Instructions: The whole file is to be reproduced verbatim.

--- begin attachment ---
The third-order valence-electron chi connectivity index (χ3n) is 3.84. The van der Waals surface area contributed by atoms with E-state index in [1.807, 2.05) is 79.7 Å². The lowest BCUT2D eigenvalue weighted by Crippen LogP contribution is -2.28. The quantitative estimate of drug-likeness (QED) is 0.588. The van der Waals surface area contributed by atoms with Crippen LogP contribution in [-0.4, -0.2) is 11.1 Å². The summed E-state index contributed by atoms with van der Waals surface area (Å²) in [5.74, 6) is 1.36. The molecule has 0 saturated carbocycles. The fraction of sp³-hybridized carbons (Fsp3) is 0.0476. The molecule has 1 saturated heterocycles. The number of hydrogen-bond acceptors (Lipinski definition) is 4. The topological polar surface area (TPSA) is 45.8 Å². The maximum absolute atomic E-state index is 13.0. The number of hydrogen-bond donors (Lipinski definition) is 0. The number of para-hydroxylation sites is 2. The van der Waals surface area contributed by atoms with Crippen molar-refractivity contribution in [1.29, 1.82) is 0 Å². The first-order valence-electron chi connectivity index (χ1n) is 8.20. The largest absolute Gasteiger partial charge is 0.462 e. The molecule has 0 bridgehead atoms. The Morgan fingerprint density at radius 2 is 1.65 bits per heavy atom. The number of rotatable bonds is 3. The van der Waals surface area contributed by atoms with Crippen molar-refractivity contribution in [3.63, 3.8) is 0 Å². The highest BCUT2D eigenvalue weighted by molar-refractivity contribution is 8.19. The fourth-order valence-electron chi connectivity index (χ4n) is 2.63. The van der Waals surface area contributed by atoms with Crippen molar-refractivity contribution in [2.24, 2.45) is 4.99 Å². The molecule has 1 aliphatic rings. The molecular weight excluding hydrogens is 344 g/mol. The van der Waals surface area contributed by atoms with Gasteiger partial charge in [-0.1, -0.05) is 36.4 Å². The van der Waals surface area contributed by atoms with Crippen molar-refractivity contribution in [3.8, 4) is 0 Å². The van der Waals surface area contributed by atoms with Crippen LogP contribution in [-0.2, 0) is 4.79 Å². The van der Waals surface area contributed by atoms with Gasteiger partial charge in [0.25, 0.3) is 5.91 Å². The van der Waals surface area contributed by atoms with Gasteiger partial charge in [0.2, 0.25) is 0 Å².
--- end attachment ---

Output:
The third-order valence-electron chi connectivity index (χ3n) is 3.84. The van der Waals surface area contributed by atoms with E-state index in [1.807, 2.05) is 79.7 Å². The lowest BCUT2D eigenvalue weighted by Crippen LogP contribution is -2.28. The quantitative estimate of drug-likeness (QED) is 0.588. The van der Waals surface area contributed by atoms with Crippen LogP contribution in [-0.4, -0.2) is 11.1 Å². The summed E-state index contributed by atoms with van der Waals surface area (Å²) in [5.74, 6) is 1.36. The molecule has 0 saturated carbocycles. The fraction of sp³-hybridized carbons (Fsp3) is 0.0476. The molecule has 1 saturated heterocycles. The number of hydrogen-bond acceptors (Lipinski definition) is 4. The topological polar surface area (TPSA) is 45.8 Å². The maximum absolute atomic E-state index is 13.0. The number of hydrogen-bond donors (Lipinski definition) is 0. The number of para-hydroxylation sites is 2. The van der Waals surface area contributed by atoms with Crippen molar-refractivity contribution in [1.29, 1.82) is 0 Å². The first-order valence-electron chi connectivity index (χ1n) is 8.20. The largest absolute Gasteiger partial charge is 0.462 e. The molecule has 0 bridgehead atoms. The Morgan fingerprint density at radius 2 is 1.65 bits per heavy atom. The number of rotatable bonds is 3. The van der Waals surface area contributed by atoms with Crippen molar-refractivity contribution in [3.63, 3.8) is 0 Å². The highest BCUT2D eigenvalue weighted by molar-refractivity contribution is 8.19. The fourth-order valence-electron chi connectivity index (χ4n) is 2.63. The van der Waals surface area contributed by atoms with Crippen molar-refractivity contribution in [2.24, 2.45) is 4.99 Å². The molecule has 1 aliphatic rings. The molecular weight excluding hydrogens is 344 g/mol. The van der Waals surface area contributed by atoms with Gasteiger partial charge in [-0.1, -0.05) is 36.4 Å². The van der Waals surface area contributed by atoms with Crippen molar-refractivity contribution in [3.8, 4) is 0 Å². The van der Waals surface area contributed by atoms with Crippen LogP contribution in [-0.2, 0) is 4.79 Å². The van der Waals surface area contributed by atoms with Gasteiger partial charge in [0.25, 0.3) is 5.91 Å². The van der Waals surface area contributed by atoms with Gasteiger partial charge in [0.2, 0.25) is 0 Å².